CHARLOTTE – Walk into any grocery or convenience store, and dozens of health and wellness products – from capsules to gummies – promise shoppers a good night’s sleep or a cure for seasonal allergies. And for parents who want the best for their kids, a supplement that claims to fuel growth or boost a child’s immune system can be tempting to throw in the cart.
But do products like melatonin, multivitamins and elderberry syrup live up to the hype? And more importantly, will they actually help your child? Those are common questions from parents, said Dr. Robert Paynter, a pediatrician at Novant Health Forsyth Pediatrics – Westgate in Winston-Salem.
1. Safety is No. 1.
Since supplements are considered food products, they are minimally regulated by the Food and Drug Administration and can contain contaminants. For this reason, it is important to consult with a health care professional before taking a dietary supplement.
“Right now, you’ll hear about elderberry syrup for everything from helping your baby eat or sleep better to overcoming a cold faster,” Paynter said. “While the science doesn’t back these claims, elderberry syrup likely won’t harm the baby, but I always ask parents, ‘Where did you get it?’ Because if they’re getting it at a roadside stand, there could be a contaminant in it.”
While Paynter informs his patients that studies don’t support the claimed benefits of most of these supplements, he believes his most important role is to educate his patients and their parents and ensure there is no harm done. One example is the use of infant gas drops, marketed as a way to relieve stomach pain from excess gas.
“In studies, these drops never really make a difference in babies, but in that first couple months of life, if a parent thinks it might work, and it’s not dangerous, it’s not important for me to be right as long as the baby’s not being harmed by that product. That tends to be my approach with the vitamin supplements, too,” he said.
Dietary supplements can also interact with some medicines, so it’s best to consult with a physician before trying something new.
2. Buy supplements from a reputable company.
Consumers should carefully select where they buy dietary supplements. Paynter suggests only purchasing from a trusted company with a good reputation. And while there’s a lot to love about the convenience of websites like Amazon or eBay, be leery of purchasing supplements on websites where third-party vendors are the sellers.
“In the past, supplements purchased from Amazon have been found to contain lead or other contaminants. There’s no guarantee the product is what you think it is, but buying from the actual manufacturer is safer,” Paynter said.
As they age, children may also be tempted to purchase supplements online or from a friend, so it’s important to talk openly with them about possible safety concerns.
“With adolescents, everyone in their gym may be taking a protein supplement, and it’s offered for sale. Those haven’t been shown to be incredibly effective, and some of them have been found to contain stimulants,” Paynter said.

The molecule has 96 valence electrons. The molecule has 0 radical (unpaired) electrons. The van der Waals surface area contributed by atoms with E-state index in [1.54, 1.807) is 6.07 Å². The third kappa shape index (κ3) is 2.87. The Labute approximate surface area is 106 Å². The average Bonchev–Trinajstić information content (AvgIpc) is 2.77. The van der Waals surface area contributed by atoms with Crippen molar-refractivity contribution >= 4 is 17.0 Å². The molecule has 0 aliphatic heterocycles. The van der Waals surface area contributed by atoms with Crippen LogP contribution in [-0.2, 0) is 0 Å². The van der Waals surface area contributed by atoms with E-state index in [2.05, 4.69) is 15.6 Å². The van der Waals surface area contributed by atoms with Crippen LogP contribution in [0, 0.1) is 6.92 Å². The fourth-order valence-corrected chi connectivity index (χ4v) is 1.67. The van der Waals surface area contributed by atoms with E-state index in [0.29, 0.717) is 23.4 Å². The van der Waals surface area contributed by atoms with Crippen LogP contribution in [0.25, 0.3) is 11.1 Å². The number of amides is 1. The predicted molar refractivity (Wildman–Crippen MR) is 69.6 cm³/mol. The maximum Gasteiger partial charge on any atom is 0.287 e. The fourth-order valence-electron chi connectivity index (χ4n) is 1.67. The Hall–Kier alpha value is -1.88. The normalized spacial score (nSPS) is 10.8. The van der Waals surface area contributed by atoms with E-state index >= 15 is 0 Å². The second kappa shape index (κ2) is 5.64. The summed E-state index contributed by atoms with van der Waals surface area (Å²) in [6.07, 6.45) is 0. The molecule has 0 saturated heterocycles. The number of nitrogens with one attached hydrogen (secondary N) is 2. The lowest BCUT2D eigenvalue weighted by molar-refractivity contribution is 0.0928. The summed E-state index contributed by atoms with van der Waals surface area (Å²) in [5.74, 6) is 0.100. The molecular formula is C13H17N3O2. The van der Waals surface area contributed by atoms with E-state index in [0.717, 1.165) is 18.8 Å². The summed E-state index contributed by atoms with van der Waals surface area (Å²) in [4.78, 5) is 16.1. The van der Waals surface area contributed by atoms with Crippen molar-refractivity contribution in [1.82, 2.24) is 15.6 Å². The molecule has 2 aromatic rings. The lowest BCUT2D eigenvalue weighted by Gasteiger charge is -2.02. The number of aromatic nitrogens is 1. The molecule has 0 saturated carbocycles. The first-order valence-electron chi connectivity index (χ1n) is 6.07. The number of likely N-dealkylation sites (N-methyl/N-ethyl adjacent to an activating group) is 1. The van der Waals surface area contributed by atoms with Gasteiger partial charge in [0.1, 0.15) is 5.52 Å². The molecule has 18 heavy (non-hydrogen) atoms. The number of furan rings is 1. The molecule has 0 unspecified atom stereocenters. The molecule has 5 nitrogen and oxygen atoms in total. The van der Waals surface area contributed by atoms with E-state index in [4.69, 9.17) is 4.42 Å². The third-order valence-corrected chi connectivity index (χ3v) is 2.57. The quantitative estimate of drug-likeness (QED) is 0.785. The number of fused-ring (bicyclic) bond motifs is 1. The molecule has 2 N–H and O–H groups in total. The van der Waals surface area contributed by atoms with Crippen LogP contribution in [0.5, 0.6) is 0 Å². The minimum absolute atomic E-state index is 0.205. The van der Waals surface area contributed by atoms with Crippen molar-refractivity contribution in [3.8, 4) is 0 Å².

3. Labels can’t always be trusted.
Be aware that some dietary supplements may still contain ingredients that are not listed on the label. In recent years, there was a North Carolina student-athlete who was taking a product similar to 5-hour ENERGY. Unbeknownst to the high schooler, the product contained ephedrine, a central nervous system stimulant used to treat breathing problems, that was not on the label, Paynter said.
“That child had a heart issue on the field and didn’t survive. Even if you check the label, you may not know what you’re getting,” he said.
Dietary supplements containing ephedrine are illegal in the United States because of its link to many fatal cases like the student-athlete. Paynter also offered more specific advice for parents who are curious about particular supplements:
- Multivitamins aren’t necessary for most healthy children who are growing normally, Paynter said. Even cereal products are fortified with vitamins like iron and vitamin D, so food is considered the best source of nutrients.
“Strangely enough, even kids who eat at McDonald’s are probably getting enough protein, vitamin D, and calcium. And while we may argue with the nutritional value, in terms of fatty stuff, most American children who have access to food don’t need to worry about vitamins,” Paynter said.
- Studies show dark chocolate can be effective in soothing cough. Honey is also effective in warding off coughs, but science doesn’t back the claim that it can help with allergies. And be warned: Honey can also cause infant botulism in children younger than 12 months old.
- One thing Paynter recommends against giving children is zinc. While rare, zinc can cause insomnia, a permanent loss of smell, and even acute kidney failure in some children.
- Melatonin for sleep has been researched and shown to be effective, Paynter said. Studies show melatonin is very effective if someone’s circadian rhythm is off, which can be caused by jet lag, or an irregular sleep schedule.
“In children, evidence has shown that there can be some benefit with the initiation of sleep. I also have a lot of attention-deficit kids who I suggest take melatonin. Sometimes, their thoughts are in hyperactivity mode, so that can help,” he said.
Melatonin should be given 30 minutes before bedtime. The maximum recommended dose is five milligrams, though an overdose is unlikely with this non-habit-forming sleep aid, Paynter said.
Above all, he emphasized the importance of educating patients. “The goal of a pediatrician is to come alongside parents in their journey of parenting – helping them navigate the hard, wonderful gift that parenting is,” Paynter said.